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God’s Word for You

Luke 11:42-43 mint and stinkweed

by Pastor Timothy Smith on Thursday, July 26, 2018

42 But woe to you Pharisees, because you give an exact tithe of your mint and rue and every plant in your gardens, but you neglect justice and the love of God. You should have done these things without neglecting the others.

Luke began this quotation by noting that it was the Lord who was speaking (Luke 11:39). The Lord was proclaiming his judgment on the actions of the Pharisees in order to spare his people from their hypocrisy. Jesus uses two extremes of the garden: mint and rue. We all know about mint today. It’s in our toothpaste and in our breath-fresheners, and it’s become ingrained into our culture in a pleasant way. Rue, on the other hand, has “a disagreeable odor and an extremely bitter taste” (Wenzel p. 466). So the Pharisees made sure that their best and worst herbs got measured out for an exact tithe to the synagogue or the temple.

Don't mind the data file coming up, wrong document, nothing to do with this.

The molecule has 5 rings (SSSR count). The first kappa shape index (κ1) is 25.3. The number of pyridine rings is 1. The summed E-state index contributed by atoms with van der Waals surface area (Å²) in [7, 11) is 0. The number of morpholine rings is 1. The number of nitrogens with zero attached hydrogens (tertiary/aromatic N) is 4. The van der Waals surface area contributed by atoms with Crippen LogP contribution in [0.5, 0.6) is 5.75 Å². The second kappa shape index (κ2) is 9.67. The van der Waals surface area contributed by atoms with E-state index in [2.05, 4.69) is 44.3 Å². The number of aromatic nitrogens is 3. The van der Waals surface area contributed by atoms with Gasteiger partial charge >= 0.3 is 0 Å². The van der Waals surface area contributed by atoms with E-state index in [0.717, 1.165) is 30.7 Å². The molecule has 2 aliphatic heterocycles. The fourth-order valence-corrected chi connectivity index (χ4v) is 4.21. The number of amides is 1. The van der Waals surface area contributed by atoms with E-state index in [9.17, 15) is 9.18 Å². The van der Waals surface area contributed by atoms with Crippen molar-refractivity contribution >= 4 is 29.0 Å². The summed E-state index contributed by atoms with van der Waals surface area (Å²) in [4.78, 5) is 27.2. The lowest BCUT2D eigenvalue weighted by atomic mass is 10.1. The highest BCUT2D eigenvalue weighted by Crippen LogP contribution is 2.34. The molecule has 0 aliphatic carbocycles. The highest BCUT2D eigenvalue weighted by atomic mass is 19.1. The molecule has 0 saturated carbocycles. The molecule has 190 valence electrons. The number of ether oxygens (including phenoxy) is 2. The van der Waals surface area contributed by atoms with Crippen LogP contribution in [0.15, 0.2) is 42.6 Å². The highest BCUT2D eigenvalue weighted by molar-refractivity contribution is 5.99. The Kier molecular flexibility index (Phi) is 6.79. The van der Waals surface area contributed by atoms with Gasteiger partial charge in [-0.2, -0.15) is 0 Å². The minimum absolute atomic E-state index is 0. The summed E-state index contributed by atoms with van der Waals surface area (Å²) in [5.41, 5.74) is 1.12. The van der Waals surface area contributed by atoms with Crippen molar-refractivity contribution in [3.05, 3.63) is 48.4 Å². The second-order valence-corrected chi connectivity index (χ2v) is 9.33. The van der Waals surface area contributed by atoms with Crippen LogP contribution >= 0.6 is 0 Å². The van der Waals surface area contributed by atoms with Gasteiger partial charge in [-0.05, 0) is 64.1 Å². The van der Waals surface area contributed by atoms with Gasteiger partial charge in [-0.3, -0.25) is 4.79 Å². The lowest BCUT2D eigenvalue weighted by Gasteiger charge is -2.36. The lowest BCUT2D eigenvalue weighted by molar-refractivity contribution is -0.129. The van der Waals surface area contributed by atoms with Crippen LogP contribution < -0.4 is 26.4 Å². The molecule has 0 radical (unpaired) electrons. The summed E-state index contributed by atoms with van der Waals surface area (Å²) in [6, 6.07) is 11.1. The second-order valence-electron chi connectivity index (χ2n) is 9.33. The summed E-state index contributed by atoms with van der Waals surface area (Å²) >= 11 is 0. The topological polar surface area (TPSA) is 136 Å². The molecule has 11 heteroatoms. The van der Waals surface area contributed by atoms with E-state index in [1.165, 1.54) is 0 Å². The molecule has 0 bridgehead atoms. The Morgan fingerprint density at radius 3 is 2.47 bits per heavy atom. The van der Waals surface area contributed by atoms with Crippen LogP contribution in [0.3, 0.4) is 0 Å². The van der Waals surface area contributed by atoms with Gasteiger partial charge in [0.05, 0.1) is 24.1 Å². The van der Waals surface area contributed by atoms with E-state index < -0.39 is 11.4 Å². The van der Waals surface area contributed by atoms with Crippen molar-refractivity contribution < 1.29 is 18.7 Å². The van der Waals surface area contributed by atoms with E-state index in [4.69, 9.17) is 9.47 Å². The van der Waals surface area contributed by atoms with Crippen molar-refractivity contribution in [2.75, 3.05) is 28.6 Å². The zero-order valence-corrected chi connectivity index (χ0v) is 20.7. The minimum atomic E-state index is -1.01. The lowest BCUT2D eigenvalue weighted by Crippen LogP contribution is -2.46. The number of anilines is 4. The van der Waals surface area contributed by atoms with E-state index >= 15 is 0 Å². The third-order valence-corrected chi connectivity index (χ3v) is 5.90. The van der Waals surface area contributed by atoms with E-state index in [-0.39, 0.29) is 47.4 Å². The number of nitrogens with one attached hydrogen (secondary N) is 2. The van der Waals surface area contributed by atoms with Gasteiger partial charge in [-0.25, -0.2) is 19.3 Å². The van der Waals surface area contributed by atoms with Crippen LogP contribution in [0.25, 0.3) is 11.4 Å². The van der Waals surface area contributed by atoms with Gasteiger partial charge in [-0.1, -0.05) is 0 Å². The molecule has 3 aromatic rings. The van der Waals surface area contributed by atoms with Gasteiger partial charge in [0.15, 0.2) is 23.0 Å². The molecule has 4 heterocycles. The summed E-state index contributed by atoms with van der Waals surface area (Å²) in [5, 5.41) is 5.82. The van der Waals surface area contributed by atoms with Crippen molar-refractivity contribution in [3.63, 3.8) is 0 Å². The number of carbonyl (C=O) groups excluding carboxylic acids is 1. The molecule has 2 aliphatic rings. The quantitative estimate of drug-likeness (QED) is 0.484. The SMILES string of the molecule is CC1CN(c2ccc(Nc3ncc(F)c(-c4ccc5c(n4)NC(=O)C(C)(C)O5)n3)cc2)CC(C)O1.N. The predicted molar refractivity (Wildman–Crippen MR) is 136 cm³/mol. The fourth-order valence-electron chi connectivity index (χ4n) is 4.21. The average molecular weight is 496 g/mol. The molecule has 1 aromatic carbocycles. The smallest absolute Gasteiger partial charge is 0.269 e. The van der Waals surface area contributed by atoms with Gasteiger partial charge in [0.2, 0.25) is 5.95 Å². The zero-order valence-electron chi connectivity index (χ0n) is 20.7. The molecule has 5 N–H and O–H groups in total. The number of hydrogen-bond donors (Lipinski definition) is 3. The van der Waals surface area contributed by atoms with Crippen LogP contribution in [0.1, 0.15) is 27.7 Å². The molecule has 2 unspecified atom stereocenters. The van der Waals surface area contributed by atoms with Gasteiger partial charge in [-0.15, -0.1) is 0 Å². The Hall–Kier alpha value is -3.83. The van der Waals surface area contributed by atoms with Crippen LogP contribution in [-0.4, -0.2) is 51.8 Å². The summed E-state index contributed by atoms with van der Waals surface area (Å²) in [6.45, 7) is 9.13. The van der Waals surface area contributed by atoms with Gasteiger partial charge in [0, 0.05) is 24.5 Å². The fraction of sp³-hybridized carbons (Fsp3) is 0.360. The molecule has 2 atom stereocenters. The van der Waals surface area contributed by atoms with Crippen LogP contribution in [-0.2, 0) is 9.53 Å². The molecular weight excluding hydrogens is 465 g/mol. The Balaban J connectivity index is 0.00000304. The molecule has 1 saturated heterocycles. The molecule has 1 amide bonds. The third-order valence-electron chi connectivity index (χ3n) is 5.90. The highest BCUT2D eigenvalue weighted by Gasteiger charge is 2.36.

The word “tithe” means to give one tenth. Here, Jesus uses the verb apodekatóō (ἀποδεκατόω) “measure out exactly ten percent.” To give a tithe from one’s harvest or herd was required under the Law of Moses (Leviticus 27:30), but there were provisions for converting the tenth to its equivalent value in silver (Deuteronomy 14:23-26). The Pharisees brought a tithe of whatever grew in their gardens—even the useless and unpleasant things like rue. We can only wonder about people who insisted on bringing a tenth of their stinkweed or poison ivy to the Lord. Exactly how were those things to be used by God’s church? There are people even today who prefer to give whatever is handy or extra rather than bringing the Lord their best.

Jesus goes beyond the problem of tithing stinkweed right to the problem in the Pharisaic heart: You neglect justice and you don’t love God. If you want to quibble about just how much of your dandelion harvest makes ten percent, fine. God will accept it. But don’t do this with an unloving heart. In fact, begin to actually love God your Creator and Redeemer and then see whether you will be tempted to bring and rue to the priests and Levites.